Medical Dictionary

A branch of the vagus NERVE which leaves the latter low down in its course, and – hooking around the right subclavian artery on the right side and round the arch of the aorta on the left

– runs up again into the neck, where it enters the larynx and supplies branches to the muscles which control the vocal cords.... Medical Dictionary


Medical Dictionary

These are five pairs of CNS nerves that exit through the sacral foramen and sacral hiatus, and bring information in and out of the spinal cord. Much of their function relates to the sciatic nerve, and they bring information in from the skin sensory zones (dermatomes) of the heel, back of the legs, buttocks, and the pelvic floor.... Medical Dictionary


Herbal Medical

The ?ve pairs of spinal nerves that leave the SPINAL COLUMN in the sacral area. They carry motor and sensory ?bres from the anal and genital regions and from both legs.... Herbal Medical


Beneficial Teas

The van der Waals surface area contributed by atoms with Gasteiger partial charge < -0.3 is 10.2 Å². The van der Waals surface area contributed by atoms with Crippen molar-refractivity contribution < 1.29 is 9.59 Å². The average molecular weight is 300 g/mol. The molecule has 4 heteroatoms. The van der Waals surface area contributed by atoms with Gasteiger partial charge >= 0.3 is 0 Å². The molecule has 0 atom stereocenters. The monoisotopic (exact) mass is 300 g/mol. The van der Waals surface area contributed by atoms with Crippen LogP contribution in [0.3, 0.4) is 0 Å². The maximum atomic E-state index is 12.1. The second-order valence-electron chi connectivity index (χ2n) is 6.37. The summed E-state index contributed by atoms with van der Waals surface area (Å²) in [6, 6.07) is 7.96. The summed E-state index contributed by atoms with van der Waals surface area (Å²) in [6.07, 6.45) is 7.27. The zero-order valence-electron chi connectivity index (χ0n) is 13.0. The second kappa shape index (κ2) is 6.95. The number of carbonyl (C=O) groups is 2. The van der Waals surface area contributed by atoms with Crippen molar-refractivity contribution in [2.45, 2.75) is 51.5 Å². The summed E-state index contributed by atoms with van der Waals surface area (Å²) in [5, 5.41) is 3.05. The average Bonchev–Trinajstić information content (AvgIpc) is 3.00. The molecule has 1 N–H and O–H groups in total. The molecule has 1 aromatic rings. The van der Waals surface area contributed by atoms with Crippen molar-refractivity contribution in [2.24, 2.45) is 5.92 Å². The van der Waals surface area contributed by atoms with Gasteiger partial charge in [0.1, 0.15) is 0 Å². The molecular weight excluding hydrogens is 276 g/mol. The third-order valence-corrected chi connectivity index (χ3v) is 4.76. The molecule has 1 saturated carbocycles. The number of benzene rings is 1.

Nerve damage can include neuropathy or neuritis, which can be caused by diabetes, nerve injury, autoimmune disease, viral infections, muscle spasms or vitamin deficiencies. Traditional medicine found a lot of treatments for nerve damage, but alternative medicine fans think that you don’t need to take a lot of pills for something that can be treated with just a cup of tea. How a Tea for Nerves Works A Tea for Nerves’ main purpose is to nourish your nervous system and induce a state of relaxation to all your nervous cells. Also, these teas can reconstruct the damaged tissue and make your body heal all affected areas. In order to be useful, a Tea for Nerves needs to contain tannins, volatile oils and minerals (manganese, magnesium, iron, preferably). Efficient Tea for Nerves When choosing a Tea for Nerves, remember that it must be both one hundred percent safe and very efficient. If you don’t know which teas to choose from, here’s a list to help you out: - Saint John’s Wort Tea – is useful for sciatica and it can bring relief to patients suffering from depression and spinal nerves damages. Take only a cup per day and avoid it at all costs if you’re on antidepressants. Also, if you’re pregnant, talk to your doctor before starting a treatment based on Saint John’s Wort Tea. - Skullcap Tea – treats a number of affections such as inflammation, arteriosclerosis, high cholesterol and epilepsy thanks to its active constituents: antioxidant flavonoids, which can repair the nervous damages and baicalin (has anti-spastic and nerve-relaxant properties). Don’t take more than 2 cups per day for a short amount of time and don’t combine it with anti-depressants and sedatives. Basil Tea – this Tea for Nerves has many medical uses and not only that it can repair the nervous ailments, but it’s also a great energy and health enhancer. You can also use it to treat asthenia, anemia, loss of appetite and digestive tract problems. Drink one or two cups per day for a short amount of time and enjoy the health benefits! Tea for Nerves Side Effects When taken properly, these teas are generally safe. However, make sure you don’t exceed the number of cups recommended per day or you’ll get diarrhea, constipation, nausea, headaches or skin rashes. If you’ve been taking one of these teas for a while and you’re experiencing some unusual reactions, talk to your doctor as soon as possible! Don’t take a Tea for Nerves if you’re pregnant, breastfeeding, on blood thinners, anticoagulants or preparing for a major surgery (these teas contains substances that may interfere with your anesthetic). The same advice for children: there are no studies to examine the treatment’s effect on them. If your doctor says it’s ok to try a Tea for Nerves, choose one that fits best your needs and enjoy its wonderful health benefits!... Beneficial Teas